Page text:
omega constellation 1977

omega constellation 1977插图

When did the Omega Constellation first come out?

Omega first introduced the Constellation in 1952 and still produces it to this day. Since then, the design has undergone many changes. It had developed from an elegant dress watch into a modern, sporty watch by the early 1980s.

Is the Omega Constellation a good watch?

The Omega Constellation is so easily wearable. It’s one of those vintage watches almost every collector seeks at some point in their perpetual search for another piece to add to their collection. First appearing in 1952, the Constellation was designed to be Omega’s bellwether watch.

What is the Omega Constellation Manhattan?

That year, designer Carol Didisheim created the Omega Constellation Manhattan model with a distinct bezel that featured four claws (known as “Griffes”), an integrated bracelet, and a chronometer-rated movement. Today, much of the design DNA that defines the Constellation range is based on the original ‘Manhattan’ model.

What are the different types of Omega Constellation cases?

There are also unusual and rectangular-shaped cases like the Constellation Marine Stardust and the Carre, along with the famous Manhattan case that now forms the backbone of the entire Omega Constellation lineup.

How much does an Omega Constellation cost?

It covers everything from affordable vintage watches for a few hundred dollars to diamond-encrusted gold watches worth well over 100,000 USD. There’s truly something for every taste and budget. The design options are just as diverse. Take your pick from among classic dress watches, sporty yet elegant timepieces with distinctive designs, and various retro models.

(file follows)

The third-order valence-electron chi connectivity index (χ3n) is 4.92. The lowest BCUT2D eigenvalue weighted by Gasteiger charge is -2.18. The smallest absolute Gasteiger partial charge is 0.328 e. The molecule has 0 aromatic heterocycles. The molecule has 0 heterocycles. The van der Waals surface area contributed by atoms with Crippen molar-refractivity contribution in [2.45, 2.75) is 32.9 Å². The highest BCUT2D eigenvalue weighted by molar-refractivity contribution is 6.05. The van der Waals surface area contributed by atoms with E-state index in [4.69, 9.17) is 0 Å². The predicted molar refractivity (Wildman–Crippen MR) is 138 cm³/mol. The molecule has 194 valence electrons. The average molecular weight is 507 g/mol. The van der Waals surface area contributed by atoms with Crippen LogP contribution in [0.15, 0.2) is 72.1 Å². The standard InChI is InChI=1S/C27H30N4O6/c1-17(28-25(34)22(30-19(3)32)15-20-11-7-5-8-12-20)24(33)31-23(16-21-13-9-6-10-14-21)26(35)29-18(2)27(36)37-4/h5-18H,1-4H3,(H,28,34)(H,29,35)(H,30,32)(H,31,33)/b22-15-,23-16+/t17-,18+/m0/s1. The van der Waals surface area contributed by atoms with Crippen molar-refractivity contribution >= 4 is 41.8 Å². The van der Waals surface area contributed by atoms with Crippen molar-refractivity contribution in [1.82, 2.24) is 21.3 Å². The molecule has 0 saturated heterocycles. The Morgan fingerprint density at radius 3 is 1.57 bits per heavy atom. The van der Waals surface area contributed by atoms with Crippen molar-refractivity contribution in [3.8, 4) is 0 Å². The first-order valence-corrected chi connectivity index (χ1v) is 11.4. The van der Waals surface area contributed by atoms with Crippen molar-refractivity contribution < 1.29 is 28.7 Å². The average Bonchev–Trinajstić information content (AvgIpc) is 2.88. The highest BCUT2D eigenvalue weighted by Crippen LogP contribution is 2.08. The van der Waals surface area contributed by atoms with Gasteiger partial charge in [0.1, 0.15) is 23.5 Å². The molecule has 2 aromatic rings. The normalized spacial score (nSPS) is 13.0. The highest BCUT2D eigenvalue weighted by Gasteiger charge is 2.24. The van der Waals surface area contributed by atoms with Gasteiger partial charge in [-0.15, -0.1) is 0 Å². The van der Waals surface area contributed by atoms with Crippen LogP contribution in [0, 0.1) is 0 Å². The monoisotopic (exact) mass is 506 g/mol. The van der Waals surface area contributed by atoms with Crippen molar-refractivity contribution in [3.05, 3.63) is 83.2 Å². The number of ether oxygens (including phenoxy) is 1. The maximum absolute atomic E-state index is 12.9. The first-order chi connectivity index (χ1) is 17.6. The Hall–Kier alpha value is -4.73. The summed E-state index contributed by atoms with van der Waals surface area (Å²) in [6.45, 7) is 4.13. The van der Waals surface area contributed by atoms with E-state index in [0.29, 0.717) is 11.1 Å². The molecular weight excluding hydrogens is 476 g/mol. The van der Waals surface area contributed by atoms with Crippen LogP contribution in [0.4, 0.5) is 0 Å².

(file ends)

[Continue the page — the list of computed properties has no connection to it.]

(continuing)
What is the size of a retro Globemaster watch?

In particular, its pie-pan dial and fluted bezel pay homage to Constellation watches from the 1960s. At 39-mm, modern Globemasters look great on most wrists. What makes this line truly special is how every watch comes with Master Chronometer certification, meaning they can withstand magnetic fields up to 15,000 gauss.

How much does a 29mm watch cost?

The simple, 29-mm stainless steel variant with a Co-Axial caliber is significantly more affordable. You can get a new model for around 5,200 USD. Used watches change hands for several hundred dollars less. Editions with a mother-of-pearl dial, diamond indices, and diamonds on the bezel cost roughly 8,400 USD in mint condition. You’ll need around 23,500 USD for a Sedna gold watch with a matching gold bracelet.

What is the Omega Globemaster?

While the Omega Globemaster is also part of the Constellation collection , its retro 60s design helps it stand out from the crowd. A so-called "pie-pan" dial, which resembles the namesake bakeware, and fluted bezel characterize this series. What’s more, the Globemaster was the world’s first watch to receive certification as a Master Chronometer, meaning it’s not only extremely accurate but also resistant to magnetic fields up to 15,000 gauss. Top models come with an annual calendar and are made of Sedna gold, Omega’s proprietary rose gold alloy. Limited to a run of 352 pieces, the platinum edition with a blue leather strap is particularly elegant.

How much does a Globemaster watch cost?

A never-worn Sedna gold timepiece demands about 16,000 USD. Prices for pre-owned gold watches sit around 13,500 USD. Two-tone editions with a bracelet in steel and gold cost about 9,200 USD new and 8,000 USD pre-owned.

How much is the Globemaster?